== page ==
In 8 years, all 71.5 million (pretend the million is in caps) post war baby boomers will be over 65. Since the census doesn’t ask questions about religion and hasn’t since 1950 — so even with broad brush stroke distribution a huge number who were pew centric for worship won’t be because it is a physical impossibility. Their gradual disappearance from pews has been assigned a myriad of explanations while ignoring the facts of aging and debilitation for which there is no cure and nor reversal. And then add the persistent covid factor that everyone wants to deny still has the 65+ population at highest risk.
    Covid lockdown was the prequel to the aging Tsunami that will decimate the workforce, faith communities, health care systems and services, not to mention the obvious us question where do 71.5 million people go to die? What hospice system awaits the arrival.

    John Hopkins reports that as of December 15th 2022, there have been 99,700,000 confirmed cases and 1,090,000 deaths from covid in the US alone. Now try to extrapolate from that experience what the passion of dying will be for all 71.5 million because all will die. All will require food and shelter and varying degrees of medical care while dying. All will require their bodies be buried, burned or somehow disposed of.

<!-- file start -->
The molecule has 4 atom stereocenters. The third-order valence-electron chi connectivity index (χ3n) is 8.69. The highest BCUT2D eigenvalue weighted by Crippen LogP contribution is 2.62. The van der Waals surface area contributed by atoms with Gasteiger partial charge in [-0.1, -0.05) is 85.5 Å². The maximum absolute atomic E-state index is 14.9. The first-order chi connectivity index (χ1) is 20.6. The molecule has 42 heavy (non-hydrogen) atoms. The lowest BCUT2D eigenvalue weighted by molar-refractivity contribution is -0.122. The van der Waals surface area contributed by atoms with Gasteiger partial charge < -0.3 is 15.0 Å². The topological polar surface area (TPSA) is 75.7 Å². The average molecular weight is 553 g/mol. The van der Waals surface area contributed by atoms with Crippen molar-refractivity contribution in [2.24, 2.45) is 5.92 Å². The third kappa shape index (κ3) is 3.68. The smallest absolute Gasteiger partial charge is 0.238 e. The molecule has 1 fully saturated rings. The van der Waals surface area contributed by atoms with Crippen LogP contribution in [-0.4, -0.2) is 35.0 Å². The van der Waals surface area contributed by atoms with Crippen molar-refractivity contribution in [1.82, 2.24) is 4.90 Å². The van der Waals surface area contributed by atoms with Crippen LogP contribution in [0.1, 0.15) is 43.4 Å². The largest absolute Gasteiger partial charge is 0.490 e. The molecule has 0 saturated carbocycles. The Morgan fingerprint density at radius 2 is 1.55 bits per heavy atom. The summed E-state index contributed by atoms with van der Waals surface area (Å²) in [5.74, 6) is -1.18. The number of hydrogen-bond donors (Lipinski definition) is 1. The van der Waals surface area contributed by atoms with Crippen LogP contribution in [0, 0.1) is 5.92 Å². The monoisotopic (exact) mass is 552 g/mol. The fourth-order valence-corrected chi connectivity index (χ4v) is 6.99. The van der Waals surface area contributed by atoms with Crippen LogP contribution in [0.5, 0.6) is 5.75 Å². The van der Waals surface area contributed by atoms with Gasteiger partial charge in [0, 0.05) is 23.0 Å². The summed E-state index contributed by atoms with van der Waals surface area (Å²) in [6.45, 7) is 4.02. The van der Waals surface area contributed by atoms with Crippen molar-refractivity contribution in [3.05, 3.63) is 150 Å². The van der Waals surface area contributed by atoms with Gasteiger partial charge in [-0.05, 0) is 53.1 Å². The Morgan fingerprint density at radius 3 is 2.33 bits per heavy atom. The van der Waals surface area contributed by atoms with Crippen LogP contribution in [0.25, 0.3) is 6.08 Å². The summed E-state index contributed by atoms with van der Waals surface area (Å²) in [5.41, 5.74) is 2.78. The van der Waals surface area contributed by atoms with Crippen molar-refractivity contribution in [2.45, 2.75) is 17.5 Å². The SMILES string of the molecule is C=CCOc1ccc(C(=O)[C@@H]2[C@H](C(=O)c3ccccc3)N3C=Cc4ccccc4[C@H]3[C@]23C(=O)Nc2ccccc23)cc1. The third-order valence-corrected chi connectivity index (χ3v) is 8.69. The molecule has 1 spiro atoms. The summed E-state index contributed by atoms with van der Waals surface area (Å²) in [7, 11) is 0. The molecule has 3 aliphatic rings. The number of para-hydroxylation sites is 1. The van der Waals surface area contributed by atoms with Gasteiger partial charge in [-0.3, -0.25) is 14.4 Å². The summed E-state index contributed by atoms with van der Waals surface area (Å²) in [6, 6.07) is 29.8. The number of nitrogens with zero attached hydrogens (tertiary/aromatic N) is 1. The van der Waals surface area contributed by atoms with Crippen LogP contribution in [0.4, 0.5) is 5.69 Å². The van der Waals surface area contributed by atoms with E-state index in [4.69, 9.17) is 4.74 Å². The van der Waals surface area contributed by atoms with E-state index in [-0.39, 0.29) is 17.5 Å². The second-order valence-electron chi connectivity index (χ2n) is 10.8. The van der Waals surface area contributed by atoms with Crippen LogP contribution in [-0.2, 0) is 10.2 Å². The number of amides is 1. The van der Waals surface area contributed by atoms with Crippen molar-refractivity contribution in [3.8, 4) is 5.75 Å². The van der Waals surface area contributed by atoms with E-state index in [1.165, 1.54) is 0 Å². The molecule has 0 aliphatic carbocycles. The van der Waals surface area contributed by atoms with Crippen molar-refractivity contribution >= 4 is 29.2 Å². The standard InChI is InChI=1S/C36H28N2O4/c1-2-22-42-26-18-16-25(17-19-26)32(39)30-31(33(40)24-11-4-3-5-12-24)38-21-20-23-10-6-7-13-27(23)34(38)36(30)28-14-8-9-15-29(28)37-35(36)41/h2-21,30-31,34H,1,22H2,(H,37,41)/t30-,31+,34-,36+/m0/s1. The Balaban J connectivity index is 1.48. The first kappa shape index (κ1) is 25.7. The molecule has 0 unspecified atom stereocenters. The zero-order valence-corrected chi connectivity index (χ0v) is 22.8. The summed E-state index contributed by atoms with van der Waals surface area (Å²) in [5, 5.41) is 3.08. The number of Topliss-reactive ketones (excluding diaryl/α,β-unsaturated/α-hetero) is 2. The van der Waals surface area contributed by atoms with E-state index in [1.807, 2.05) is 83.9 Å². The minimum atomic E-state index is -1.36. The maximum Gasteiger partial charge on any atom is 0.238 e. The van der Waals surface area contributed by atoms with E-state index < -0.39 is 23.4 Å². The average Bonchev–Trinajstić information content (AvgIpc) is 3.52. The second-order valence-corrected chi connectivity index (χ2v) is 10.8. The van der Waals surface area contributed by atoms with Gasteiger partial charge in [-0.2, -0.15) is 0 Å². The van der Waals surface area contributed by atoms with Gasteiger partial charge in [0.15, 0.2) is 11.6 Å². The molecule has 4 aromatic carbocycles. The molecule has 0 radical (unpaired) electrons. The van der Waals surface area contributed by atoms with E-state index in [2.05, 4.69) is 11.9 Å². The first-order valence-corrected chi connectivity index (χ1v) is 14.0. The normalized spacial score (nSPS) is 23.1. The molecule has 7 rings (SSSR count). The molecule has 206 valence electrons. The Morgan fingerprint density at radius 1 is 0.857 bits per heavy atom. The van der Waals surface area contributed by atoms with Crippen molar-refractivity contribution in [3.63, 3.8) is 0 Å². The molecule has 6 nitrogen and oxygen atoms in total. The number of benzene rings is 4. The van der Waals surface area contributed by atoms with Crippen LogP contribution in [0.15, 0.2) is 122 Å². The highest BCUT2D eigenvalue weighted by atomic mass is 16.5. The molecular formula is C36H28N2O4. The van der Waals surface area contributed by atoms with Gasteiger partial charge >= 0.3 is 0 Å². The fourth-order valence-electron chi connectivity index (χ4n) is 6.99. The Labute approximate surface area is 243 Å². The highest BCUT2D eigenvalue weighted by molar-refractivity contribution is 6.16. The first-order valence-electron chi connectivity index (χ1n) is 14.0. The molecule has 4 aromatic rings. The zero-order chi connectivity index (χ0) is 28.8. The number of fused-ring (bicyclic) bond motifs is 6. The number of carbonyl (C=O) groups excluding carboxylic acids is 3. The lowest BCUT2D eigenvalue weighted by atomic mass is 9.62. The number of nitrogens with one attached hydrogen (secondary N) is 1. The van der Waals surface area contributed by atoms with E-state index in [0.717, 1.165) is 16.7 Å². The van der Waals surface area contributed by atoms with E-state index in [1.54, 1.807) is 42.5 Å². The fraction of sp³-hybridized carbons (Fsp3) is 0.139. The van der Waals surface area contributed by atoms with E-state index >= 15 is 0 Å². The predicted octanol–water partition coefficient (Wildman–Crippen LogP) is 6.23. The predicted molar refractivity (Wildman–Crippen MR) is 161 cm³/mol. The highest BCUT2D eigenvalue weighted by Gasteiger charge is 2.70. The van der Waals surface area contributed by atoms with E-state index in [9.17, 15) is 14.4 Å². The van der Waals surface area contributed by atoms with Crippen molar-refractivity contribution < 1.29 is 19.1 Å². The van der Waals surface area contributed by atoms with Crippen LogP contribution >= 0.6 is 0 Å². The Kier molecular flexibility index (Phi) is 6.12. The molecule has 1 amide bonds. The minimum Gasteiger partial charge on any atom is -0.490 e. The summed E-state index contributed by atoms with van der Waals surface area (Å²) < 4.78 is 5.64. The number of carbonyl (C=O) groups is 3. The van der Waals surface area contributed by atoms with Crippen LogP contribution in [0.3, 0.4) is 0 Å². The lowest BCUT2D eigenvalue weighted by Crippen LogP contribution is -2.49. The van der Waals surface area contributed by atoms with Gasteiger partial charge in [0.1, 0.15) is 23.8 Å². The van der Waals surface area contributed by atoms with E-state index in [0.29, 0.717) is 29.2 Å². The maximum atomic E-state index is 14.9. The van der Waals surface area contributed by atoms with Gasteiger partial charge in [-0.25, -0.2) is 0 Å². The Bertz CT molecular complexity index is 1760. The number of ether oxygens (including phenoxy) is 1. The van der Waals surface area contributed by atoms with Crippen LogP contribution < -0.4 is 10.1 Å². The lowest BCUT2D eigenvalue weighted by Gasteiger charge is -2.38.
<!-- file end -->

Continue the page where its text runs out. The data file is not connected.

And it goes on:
This is all fact certain. This is all happening while “church” is preoccupied with ways to embellish the pew experience. You are serving a 40 something demographic while 71.5 million are preparing for their Palm Sunday entry into their personal Holy Week from which denial will not provide an alternative conclusion. Some will be courted to pay for that million dollar pipe organ. Some will be courted to endow this or endow that. All will be reminded that they can’t take it with them — though how much will be left with a hospice bed is going to the highest bidder remains to be seen. You won’t print this…

    1. Jean-Paul Marie Justin Auman Avatar
      Jean-Paul Marie Justin Auman

      perhaps the only way into discussion on the passion and death of 71.5 million is to examine what Covid revealed about out our working definitions of “the assembly” during worship, our working definition of the Body of Christ, how we defined a member of the parish in our allocation of ministry. What role did geography play in answering those questions? Who was considered an alien of the community because their name and tithe did not appear on the rolls nor fit the operating definition of community? Who was there to anoint the dying? How did we minister to those lost in the Good Friday of their beloved’s dying and death when Paul Turner’s script for Christian burial was shown to be woefully inadequate to the suffering still ongoing?